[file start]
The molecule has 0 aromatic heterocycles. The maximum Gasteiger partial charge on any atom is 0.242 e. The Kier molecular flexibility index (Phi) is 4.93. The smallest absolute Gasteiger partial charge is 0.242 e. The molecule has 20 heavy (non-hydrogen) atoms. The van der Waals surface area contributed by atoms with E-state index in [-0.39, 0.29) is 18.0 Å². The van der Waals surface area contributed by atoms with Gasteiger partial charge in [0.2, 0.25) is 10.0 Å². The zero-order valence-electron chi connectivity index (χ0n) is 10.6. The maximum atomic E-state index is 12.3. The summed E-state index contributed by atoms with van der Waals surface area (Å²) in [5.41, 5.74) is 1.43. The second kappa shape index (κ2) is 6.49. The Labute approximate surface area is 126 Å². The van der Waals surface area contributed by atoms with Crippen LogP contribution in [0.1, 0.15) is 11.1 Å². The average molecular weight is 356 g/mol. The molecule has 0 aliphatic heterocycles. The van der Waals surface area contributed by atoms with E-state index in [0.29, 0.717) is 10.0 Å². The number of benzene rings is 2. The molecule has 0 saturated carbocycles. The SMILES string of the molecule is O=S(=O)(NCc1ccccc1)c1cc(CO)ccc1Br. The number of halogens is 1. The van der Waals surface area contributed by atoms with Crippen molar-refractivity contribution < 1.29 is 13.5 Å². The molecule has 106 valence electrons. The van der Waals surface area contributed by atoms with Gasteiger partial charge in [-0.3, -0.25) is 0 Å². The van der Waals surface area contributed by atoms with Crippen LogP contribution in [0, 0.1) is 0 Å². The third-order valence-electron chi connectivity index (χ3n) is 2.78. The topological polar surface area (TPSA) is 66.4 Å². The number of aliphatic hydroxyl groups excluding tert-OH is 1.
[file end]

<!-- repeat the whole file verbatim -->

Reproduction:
The molecule has 0 aromatic heterocycles. The maximum Gasteiger partial charge on any atom is 0.242 e. The Kier molecular flexibility index (Phi) is 4.93. The smallest absolute Gasteiger partial charge is 0.242 e. The molecule has 20 heavy (non-hydrogen) atoms. The van der Waals surface area contributed by atoms with E-state index in [-0.39, 0.29) is 18.0 Å². The van der Waals surface area contributed by atoms with Gasteiger partial charge in [0.2, 0.25) is 10.0 Å². The zero-order valence-electron chi connectivity index (χ0n) is 10.6. The maximum atomic E-state index is 12.3. The summed E-state index contributed by atoms with van der Waals surface area (Å²) in [5.41, 5.74) is 1.43. The second kappa shape index (κ2) is 6.49. The Labute approximate surface area is 126 Å². The van der Waals surface area contributed by atoms with Crippen LogP contribution in [0.1, 0.15) is 11.1 Å². The average molecular weight is 356 g/mol. The molecule has 0 aliphatic heterocycles. The van der Waals surface area contributed by atoms with E-state index in [0.29, 0.717) is 10.0 Å². The number of benzene rings is 2. The molecule has 0 saturated carbocycles. The SMILES string of the molecule is O=S(=O)(NCc1ccccc1)c1cc(CO)ccc1Br. The number of halogens is 1. The van der Waals surface area contributed by atoms with Crippen molar-refractivity contribution < 1.29 is 13.5 Å². The molecule has 106 valence electrons. The van der Waals surface area contributed by atoms with Gasteiger partial charge in [-0.3, -0.25) is 0 Å². The van der Waals surface area contributed by atoms with Crippen LogP contribution in [0, 0.1) is 0 Å². The third-order valence-electron chi connectivity index (χ3n) is 2.78. The topological polar surface area (TPSA) is 66.4 Å². The number of aliphatic hydroxyl groups excluding tert-OH is 1.